Following the Federal IT Spending Numbers

Much of the U.S. government's technology goals are not unlike those of a large enterprise: How do we increase the visibility of our brand via Web and social technologies; enable a flexible, mobile workforce; and secure our most crucial data and information? One way to see how our government intends to use technology to its benefit is through the lens of its proposed spending.

Professional services, systems integrators, security professionals, health IT software companies and large-scale technology service providers all stand to benefit from information technology spending in fiscal year 2011 and beyond, according to upcoming annual research on government spending.

The latest figures on IT budget requests for the federal government are $79.4 billion for fiscal year 2011, an increase of 7 percent over 2010 enacted levels, wrote Kevin Plexico, a senior vice president with Reston, Va.-based Input Research, in a recent analysis-view presentation on the federal market.

What is driving government spending on IT?
"Technology has been a way for the government to fill gaps in capabilities created by a limited work force," said Plexico in an interview with eWEEK. "Budgets have increased, but the government does not have the work force to handle the increased workload that those increases have entailed, so they turn to technology. Technology has become a critical part of the way government functions, whether it's basic government operations (e.g., payroll, financial management, etc.) to meeting increasing and more complex mission goals (e.g., cybersecurity, health care, etc.)"

Hardware, according to Input's research, is the area of IT seeing the least amount of growth at only 3 percent over five-year compounded rates. Compared with IT services at 7 percent over five years, the money appears to be headed toward specialization that takes advantage of reducing long-term costs while increasing flexibility and usability.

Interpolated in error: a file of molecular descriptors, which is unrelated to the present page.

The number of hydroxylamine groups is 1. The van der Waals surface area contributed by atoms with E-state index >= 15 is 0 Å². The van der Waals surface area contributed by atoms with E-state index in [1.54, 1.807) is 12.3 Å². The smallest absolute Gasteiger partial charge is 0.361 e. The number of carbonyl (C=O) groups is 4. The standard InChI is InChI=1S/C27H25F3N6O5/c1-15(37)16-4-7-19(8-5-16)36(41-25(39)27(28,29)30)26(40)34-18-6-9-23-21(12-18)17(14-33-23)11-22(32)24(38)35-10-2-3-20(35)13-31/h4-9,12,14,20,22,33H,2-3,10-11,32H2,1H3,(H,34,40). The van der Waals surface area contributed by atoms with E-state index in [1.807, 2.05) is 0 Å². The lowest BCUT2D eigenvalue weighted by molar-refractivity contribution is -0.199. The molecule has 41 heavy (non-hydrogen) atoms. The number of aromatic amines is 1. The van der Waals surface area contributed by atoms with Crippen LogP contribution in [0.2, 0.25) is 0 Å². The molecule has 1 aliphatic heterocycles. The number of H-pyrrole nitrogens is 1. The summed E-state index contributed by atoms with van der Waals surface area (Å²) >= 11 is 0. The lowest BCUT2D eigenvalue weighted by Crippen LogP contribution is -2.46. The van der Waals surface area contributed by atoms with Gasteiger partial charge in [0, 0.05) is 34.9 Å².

The federal government's short-term goals include data center and hardware consolidation, increasing the quality of information security, and showing as much transparency and accountability as possible with the use of social and Web-based technologies. Longer term, the U.S. government is focusing efforts on adopting stronger health care technology practices, boosting a green economy in renewable energy, establishing smart grids and enhancing the manufacturing of advanced battery technologies, according to Input Research's Plexico.
"IT Services (Prof Services, SI, and Outsourcing) segments continue to be the strongest market segments, followed by Software," wrote Plexico. "Drivers for IT services include Data Center consolidation and optimization, cloud computing, SOA, and healthcare reform, in addition to the ongoing human capital challenges the fed faces to meet the ever-increasing scope of government and the redefinition of areas that are considered 'inherently governmental.'"
The budget, however, does not represent increases for every department in government. Some, like the Department of Homeland Security, the Commerce Department and NASA, will be experiencing IT budget decreases. NASA is seeing the "[l]argest decrease from Space Operations ($75M) and $50m decrease in IT development related to Space Station," wrote Plexico. The Commerce Department will see the largest decline in IT spending, at 63 percent less than fiscal year 2010. The largest technology spend increases will be in the Department of Education (33 percent), Housing and Urban Development (25.4 percent) and the Department of Defense (7 percent).
Job losses at NASA are expected for some 6,000 contractors in the Houston area after changes to some NASA programs, including the Constellation Program and the end of the space shuttle program, according to an article by The Houston Chronicle.
Earlier this month, an injection of $144 million went to colleges, universities, medical centers and major research centers for adopting meaningful use technology practices from the Health and Human Services, reported eWEEK.